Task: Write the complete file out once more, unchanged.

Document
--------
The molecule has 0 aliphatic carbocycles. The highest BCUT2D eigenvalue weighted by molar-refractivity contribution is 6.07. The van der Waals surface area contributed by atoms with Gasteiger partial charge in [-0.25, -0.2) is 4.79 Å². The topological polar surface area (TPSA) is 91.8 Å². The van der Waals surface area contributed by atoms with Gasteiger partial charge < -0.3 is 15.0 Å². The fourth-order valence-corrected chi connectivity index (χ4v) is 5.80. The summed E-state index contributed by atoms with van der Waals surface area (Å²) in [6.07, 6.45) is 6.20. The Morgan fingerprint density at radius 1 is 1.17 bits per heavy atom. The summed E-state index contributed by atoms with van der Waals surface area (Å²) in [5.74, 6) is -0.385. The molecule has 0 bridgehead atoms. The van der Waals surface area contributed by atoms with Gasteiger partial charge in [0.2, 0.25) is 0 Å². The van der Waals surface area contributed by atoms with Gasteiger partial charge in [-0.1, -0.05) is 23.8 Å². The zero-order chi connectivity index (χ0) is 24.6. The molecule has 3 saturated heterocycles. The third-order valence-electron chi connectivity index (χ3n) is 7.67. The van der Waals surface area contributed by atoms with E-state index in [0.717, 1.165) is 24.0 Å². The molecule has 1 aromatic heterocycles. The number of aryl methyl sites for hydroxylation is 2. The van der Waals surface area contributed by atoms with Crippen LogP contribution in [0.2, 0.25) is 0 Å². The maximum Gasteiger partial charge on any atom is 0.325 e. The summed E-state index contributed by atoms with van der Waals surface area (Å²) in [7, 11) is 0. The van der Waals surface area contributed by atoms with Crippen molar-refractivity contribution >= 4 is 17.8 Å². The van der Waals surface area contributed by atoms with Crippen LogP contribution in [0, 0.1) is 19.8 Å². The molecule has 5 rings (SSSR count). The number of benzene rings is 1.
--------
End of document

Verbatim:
The molecule has 0 aliphatic carbocycles. The highest BCUT2D eigenvalue weighted by molar-refractivity contribution is 6.07. The van der Waals surface area contributed by atoms with Gasteiger partial charge in [-0.25, -0.2) is 4.79 Å². The topological polar surface area (TPSA) is 91.8 Å². The van der Waals surface area contributed by atoms with Gasteiger partial charge < -0.3 is 15.0 Å². The fourth-order valence-corrected chi connectivity index (χ4v) is 5.80. The summed E-state index contributed by atoms with van der Waals surface area (Å²) in [6.07, 6.45) is 6.20. The Morgan fingerprint density at radius 1 is 1.17 bits per heavy atom. The summed E-state index contributed by atoms with van der Waals surface area (Å²) in [5.74, 6) is -0.385. The molecule has 0 bridgehead atoms. The van der Waals surface area contributed by atoms with Gasteiger partial charge in [0.2, 0.25) is 0 Å². The van der Waals surface area contributed by atoms with Gasteiger partial charge in [-0.1, -0.05) is 23.8 Å². The zero-order chi connectivity index (χ0) is 24.6. The molecule has 3 saturated heterocycles. The third-order valence-electron chi connectivity index (χ3n) is 7.67. The van der Waals surface area contributed by atoms with E-state index in [0.717, 1.165) is 24.0 Å². The molecule has 1 aromatic heterocycles. The number of aryl methyl sites for hydroxylation is 2. The van der Waals surface area contributed by atoms with Crippen LogP contribution in [0.2, 0.25) is 0 Å². The maximum Gasteiger partial charge on any atom is 0.325 e. The summed E-state index contributed by atoms with van der Waals surface area (Å²) in [7, 11) is 0. The van der Waals surface area contributed by atoms with Crippen molar-refractivity contribution >= 4 is 17.8 Å². The van der Waals surface area contributed by atoms with Crippen LogP contribution in [0, 0.1) is 19.8 Å². The molecule has 5 rings (SSSR count). The number of benzene rings is 1.